There are two things that need to come together to achieve a striking Landscape photo. The first, and ultimately most important is the light. But coming in at a very close second is composition. You can have the most glorious light filling the scene in front of you, but without a strong composition it is simply just that – light. It won’t engage the viewer beyond the color, and no amount of editing will fix a bad composition that wasn’t thoroughly considered and thought about while in the field. Composition is equal parts what to include, what to exclude, and where to place each element within the frame. In order to balance these competing elements you use not only your feet, but also your tripod height (you are using a tripod right?) as well as your selected focal length.
In my Landscapes 101, there are a number of points that can be rounded up and all considered under the heading of ‘Composition’. Tip #2 states ‘Don’t shoot from eye level’, a couple further down makes note of the classic ‘Rule of 3rds’ in Tip #5 (why I didn’t make that #3, the world may never know), and even Tip #6 – titled ‘Patrol the edges of your frame’ can also be considered composition related. Beyond these initial tips, there are also more advanced topics such as focal length considerations, use of leading lines and much more. In this 201 series article, I want to dive a little bit deeper on each of these, explain my thought process in different situations and conditions to hopefully give you something more to think about and consider the next time you’re looking for that perfect frame to capture the light. Also look for an even more in depth set of articles coming soon where we focus on the specifics of both ultra-wide and telephoto compositions specifically.
Lenses and Focal Length
It is through the lens which we see the world. With each range of focal length, how we think about how we capture that world must change with the characteristics of that lens. The results of standing in the same spot with an 14mm, 50mm, 200mm and 600mm lens will profoundly impact how you choose to shoot, and likely what you choose to shoot at a given location. As you progress from the Ultra-wide and wide ranges, through the ‘normal’ range of 35-70mm, and into telephoto focal lengths there is also a transition from thinking about leading lines and strong foregrounds to thinking about compression and stacking.
It is my belief that the wider angle you shoot, the more important the lowest third of your frame becomes. These are the anchor points for leading lines that is going to draw your eye through the frame. At ultra-wide angles, you can see SOOO MUCH of the world, that it is very easy to get lost in an image. As the photographer, you have to leave a road map to follow or else they will wander off the edge of your frame and on to the next thing. Take a forest scene with a waterfall in it for example. The wider angle view you shoot, the closer down to the water you will need to be to exaggerate the the texture of the moving water the create the lines needed to then follow up to the waterfall and the rest of the image. Nothing turns an ultra-wide view shot into an uninteresting snapshot than not anchoring the frame with a strong foreground. Getting down low and away from eye-level (Tip #3!) is an absolute must for an ultra-wide landscape. Below you will see a recent shot from Sedona, Arizona, shot on my full-frame Canon 5Dmk4 and 16-35F4 lens, the tripod setup just in front of the large Agave plant, zoomed in just enough to get the framing I wanted to eliminate a few distracting bits right up front at my feet, with the red-rock formations in the opposite corner in the upper half of the frame.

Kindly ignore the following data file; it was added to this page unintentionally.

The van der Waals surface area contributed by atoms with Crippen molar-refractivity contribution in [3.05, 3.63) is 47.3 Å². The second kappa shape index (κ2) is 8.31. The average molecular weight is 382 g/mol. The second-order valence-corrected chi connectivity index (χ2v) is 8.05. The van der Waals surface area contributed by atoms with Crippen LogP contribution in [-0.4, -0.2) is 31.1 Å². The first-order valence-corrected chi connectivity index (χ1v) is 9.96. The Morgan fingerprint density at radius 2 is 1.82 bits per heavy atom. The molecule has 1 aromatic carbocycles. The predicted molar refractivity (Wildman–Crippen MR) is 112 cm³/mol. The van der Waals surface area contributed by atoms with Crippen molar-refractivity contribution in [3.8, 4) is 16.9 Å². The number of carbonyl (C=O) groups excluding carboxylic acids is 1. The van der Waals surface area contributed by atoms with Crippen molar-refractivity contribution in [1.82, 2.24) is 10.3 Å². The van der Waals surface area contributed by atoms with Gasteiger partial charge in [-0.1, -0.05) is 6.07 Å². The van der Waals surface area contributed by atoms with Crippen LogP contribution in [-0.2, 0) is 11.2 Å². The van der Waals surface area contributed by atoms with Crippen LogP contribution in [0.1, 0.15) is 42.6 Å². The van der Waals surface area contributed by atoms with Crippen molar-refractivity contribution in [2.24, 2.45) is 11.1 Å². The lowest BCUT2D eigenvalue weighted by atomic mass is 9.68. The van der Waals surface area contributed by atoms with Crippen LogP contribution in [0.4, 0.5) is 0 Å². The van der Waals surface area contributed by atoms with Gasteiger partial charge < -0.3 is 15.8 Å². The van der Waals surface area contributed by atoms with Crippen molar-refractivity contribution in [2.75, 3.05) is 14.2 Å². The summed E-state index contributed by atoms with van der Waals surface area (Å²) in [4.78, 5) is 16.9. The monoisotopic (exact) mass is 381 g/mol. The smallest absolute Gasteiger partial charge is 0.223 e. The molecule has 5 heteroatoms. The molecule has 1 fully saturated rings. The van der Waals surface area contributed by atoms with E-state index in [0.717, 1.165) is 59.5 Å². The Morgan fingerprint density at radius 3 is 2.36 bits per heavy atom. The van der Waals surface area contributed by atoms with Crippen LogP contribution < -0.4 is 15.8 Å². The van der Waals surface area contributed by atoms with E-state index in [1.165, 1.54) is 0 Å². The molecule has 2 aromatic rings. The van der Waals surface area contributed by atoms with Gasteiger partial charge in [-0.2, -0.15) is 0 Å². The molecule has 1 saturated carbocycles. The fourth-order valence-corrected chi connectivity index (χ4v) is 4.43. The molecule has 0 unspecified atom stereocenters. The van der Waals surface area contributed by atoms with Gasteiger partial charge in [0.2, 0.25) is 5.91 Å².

Moving away from the ultra-wide and wide focal lengths (up to around 35mm on a Full Frame) and into what is known as the ‘normal’ focal length range, you lose the ability to achieve strong leading lines, and you are also in the range of what the human eye sees all day every day. This is where the term ‘normal’ comes from. It feels familiar to the viewer, and for a landscape image that you want to create a draw into, this usually is not a good thing. You’ll need to rely on other composition techniques to create that ‘wow’ moment. I’ve found that using the slightly longer focal length to simplify the composition works well in this range. Picking out sections of a larger waterfall that have a sense of symmetry or patterns, or a single mountain peak reflected in a lake back-lit by a sunrise. Below is a sunrise shot from Castle Point Lighthouse in New Zealand. Standing on the edge of a rock ledge to get the height I wanted for the background composition, even shooting at 65mm focal length, in a portrait orientation, I was still able to include a strong foreground element to anchor the lower section of the frame, give the lighthouse and the rock formations in the background a grounding point and context.
At the longer end of the focal length range are telephoto composition that rely on a concept known as compression. This takes items that may be significantly distant from one another and stacks them one behind the other in the frame. What you can zoom up on and place against one another is really only limited by the topography and your willingness to move. Endless layers of hills and mountains in the Smoky Mountains, the moon rising above a distant sandstone formation in Utah. Even more than in the normal range the use of patterns or minimalist composition can be capitalized on. And, since most of what you’re focusing on will likely be at some distance, getting down 2ft off the ground will no longer be required – unless you’re compressing a bunch of poppies against a vivid blue sky perhaps. Below is an ideal example of using compression at a 200mm focal length. From an elevated position, looking down at multiple ridges of mountains in North Carolina, each is layered upon one another. All of the near by foreground elements are eliminated from the field of view, allowing the mountains and light to be the sole stars of the show.
Where to put the subject and supporting cast
No matter how little or how much of the world a landscape photo shows, there should still be a subject. Something that can be categorized and stated as ‘the’ subject. Even during the most blazing spectacular sunsets, or the deepest darkest nights under the Milky Way, you should be able to find a ‘grounding’ element – ie: of this earth, that you could consider the subject. Otherwise, what you have is an astrophotography photo, or a weather photo, etc, not a landscape. This one concept drastically improved how I approach the world any time I have a camera in my hand. A majority of the time, the best place to put that subject is ANYWHERE except right smack dab in the middle, or right on the edge. So if you eliminate the far edges, and you eliminate the dead center what are you left with? Somewhere around a 3rd on one side or another, or at the intersection of two of them. This my friends is known as the rule of thirds.